God, I wish you could see the scorched yellow earth from up here, the weave of crumbling track homes. They’re not identical anymore. If I sent a drone to steal a closer look it’d wasp back to me with images of rooftops giving and windows busted and lawns that haven’t seen water in years, the wash of sand from the growing desert settling on it all like a great beach sculpture.
I still remember the monstrosity we built in Crystal Cove, decorating it with bottle caps and crushed cans and any other piece of trash we could find on the beach. We called it The Future and laughed and split a six-pack between us and all I was thinking was how perfect everything was when you were probably thinking: how am I going to break up with this idiot? It was two weeks before you transferred to State to become a teacher, four months before I dropped out of community college, five before you told me we weren’t going anywhere, when really you meant I wasn’t going anywhere, which to be fair was true at the time. It’s not like I planned to be a server at Ruby’s forever but you saw through every one of my schemes, like my Surf’s Up app, which fine, you were right – it already existed – or the skidoo rental service, which was a really good idea until they put in the sea walls, taking the beaches away from us. It was probably not a big deal to you, at State and too busy for beaches, but I felt like they’d ripped out my lungs, okay maybe a little melodramatic, my kidneys? Something internal and essential to my survival. Oh, shit. The call’s coming in.
@King_of_SP! / 5:22pm:
God, it was terrible. The host was looking at me with those lazy serene eyes, his hair in that severe part, his face blank and glowing like a baby’s. Then he asked it, “Why should we bring back South Phoenix,” and there was a moment, felt like forever, when I couldn’t think of a thing to say and I sort of hung there all slack-jaw, like some sad hungry puppy. The host prompted me once more, “What is it South Phoenix offers?”
I gave him an answer I’ve used all too often: “South Phoenix, where there’s space, so much of it, flat and open.”
“That would be nice, wouldn’t it folks? To have more space?” He got that faraway look as he read the auto-generated response stats to the left of camera, swallowing back a yawn. “Anything else?”
Such an idiot, I was like, “Uh, heat? Think of all the credit you’d save on your energy bill.”
The host pursed his thin pink lips, not getting a positive response to that answer.
“And clean air,” I lied, “the sky is so blue and beautiful. I just want to throw Charming Pebbles at the sun, make a rainbow!” It was pathetic, I know, and the host gave me a sad little frown because he couldn’t cut away while I was adverting – Charming Pebbles is our sponsor! I maintained a smile as I emptied a bag of single-serving Charming Pebbles boxes out the window for the children who were not below. Then I stood there stupid smiling like a cartoon ape, imagining the production crew scrambling to cut to some generic scene filmed months before I ever came to live in this tower, with child actors who are not hungry or dirty or scouring the streets for food, giddily accepting this gift from the sky.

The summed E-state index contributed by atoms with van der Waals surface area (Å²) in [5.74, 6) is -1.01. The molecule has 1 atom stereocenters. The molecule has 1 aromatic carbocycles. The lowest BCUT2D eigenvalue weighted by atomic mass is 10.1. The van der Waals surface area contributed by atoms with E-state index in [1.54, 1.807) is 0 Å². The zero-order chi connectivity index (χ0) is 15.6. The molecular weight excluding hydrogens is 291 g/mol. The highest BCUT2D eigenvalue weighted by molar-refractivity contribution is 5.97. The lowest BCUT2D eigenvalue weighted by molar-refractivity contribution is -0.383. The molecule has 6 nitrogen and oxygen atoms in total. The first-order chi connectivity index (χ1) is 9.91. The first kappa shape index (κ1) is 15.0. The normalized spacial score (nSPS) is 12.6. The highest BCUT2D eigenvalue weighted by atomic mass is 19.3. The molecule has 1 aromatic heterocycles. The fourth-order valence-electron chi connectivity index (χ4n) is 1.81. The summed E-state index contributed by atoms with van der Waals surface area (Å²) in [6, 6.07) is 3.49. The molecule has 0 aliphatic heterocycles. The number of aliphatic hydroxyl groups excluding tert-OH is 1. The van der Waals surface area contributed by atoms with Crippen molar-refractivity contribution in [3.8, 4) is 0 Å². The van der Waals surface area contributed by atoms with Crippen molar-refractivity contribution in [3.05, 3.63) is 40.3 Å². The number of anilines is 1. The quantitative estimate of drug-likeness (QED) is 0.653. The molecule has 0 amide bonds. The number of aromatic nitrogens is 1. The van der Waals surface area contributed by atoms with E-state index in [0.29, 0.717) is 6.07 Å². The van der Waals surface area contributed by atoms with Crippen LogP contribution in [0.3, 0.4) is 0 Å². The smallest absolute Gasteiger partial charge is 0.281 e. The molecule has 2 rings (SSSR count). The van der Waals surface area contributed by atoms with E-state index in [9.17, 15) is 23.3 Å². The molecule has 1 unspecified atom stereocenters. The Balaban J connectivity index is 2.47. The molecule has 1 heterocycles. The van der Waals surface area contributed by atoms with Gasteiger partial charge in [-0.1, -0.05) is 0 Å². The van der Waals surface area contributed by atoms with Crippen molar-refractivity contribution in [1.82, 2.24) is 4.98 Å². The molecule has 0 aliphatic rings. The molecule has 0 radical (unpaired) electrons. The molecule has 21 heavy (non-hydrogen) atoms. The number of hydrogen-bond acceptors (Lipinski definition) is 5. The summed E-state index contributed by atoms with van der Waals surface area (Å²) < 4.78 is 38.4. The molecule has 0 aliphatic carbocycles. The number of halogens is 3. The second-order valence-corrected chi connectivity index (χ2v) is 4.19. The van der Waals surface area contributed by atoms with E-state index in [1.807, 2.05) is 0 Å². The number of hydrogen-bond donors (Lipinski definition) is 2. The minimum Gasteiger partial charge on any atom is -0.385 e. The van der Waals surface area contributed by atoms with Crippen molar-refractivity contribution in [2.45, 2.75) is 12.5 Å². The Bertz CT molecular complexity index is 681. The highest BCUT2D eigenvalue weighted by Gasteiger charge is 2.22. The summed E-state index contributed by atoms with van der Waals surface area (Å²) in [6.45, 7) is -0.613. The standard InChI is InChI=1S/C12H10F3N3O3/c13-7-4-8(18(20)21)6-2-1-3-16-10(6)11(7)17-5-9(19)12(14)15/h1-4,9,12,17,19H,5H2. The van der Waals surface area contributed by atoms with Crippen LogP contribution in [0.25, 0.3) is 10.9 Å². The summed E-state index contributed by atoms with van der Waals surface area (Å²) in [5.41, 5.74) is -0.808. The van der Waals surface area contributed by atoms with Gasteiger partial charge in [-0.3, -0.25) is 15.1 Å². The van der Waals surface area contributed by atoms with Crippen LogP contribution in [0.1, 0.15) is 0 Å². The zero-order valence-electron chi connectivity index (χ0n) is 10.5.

The host said, “That’s all we have time for from South Phoenix. I think it’s safe to say you are not The People’s Choice!” And he was gone.
I didn’t tell him what I’ve seen on my trips past the perimeter fence, the swirling sand air, pelting and coating my armored car. Last time it was a whole pack of javelinas, snorting, tusked and hairy, a chain of squealing babies, dirt-caked kids chasing them with sticks and rocks, prodding and beaning and drawing blood.
I revved at them with my armored car until they spread across the desert cursing and curling and tossing rocks after me.
Kids like that were probably responsible for busting Elvis’s wing. Did I tell you how I found him? Moving so slowly he’d turned tan in the sand sting, dragging his wing through the dirt. I brought him home, fed him a bottle of single-serving vodka and set the bone, but he’s never flown since. Do you think he misses it? Is living up here with me any life at all?
@King_of_SP! / 6:57am:
Last night someone shot into the perimeter fence, again and again, for over an hour. I don’t know how many bullets they wasted, ricocheting off the invisible barrier. What do they think is up here besides cereal? Charming Pebbles and the real estate venture made sure I’d signed the papers – they’re not liable for retrieving me if I’m taken. And no one even knows Elvis is here except you.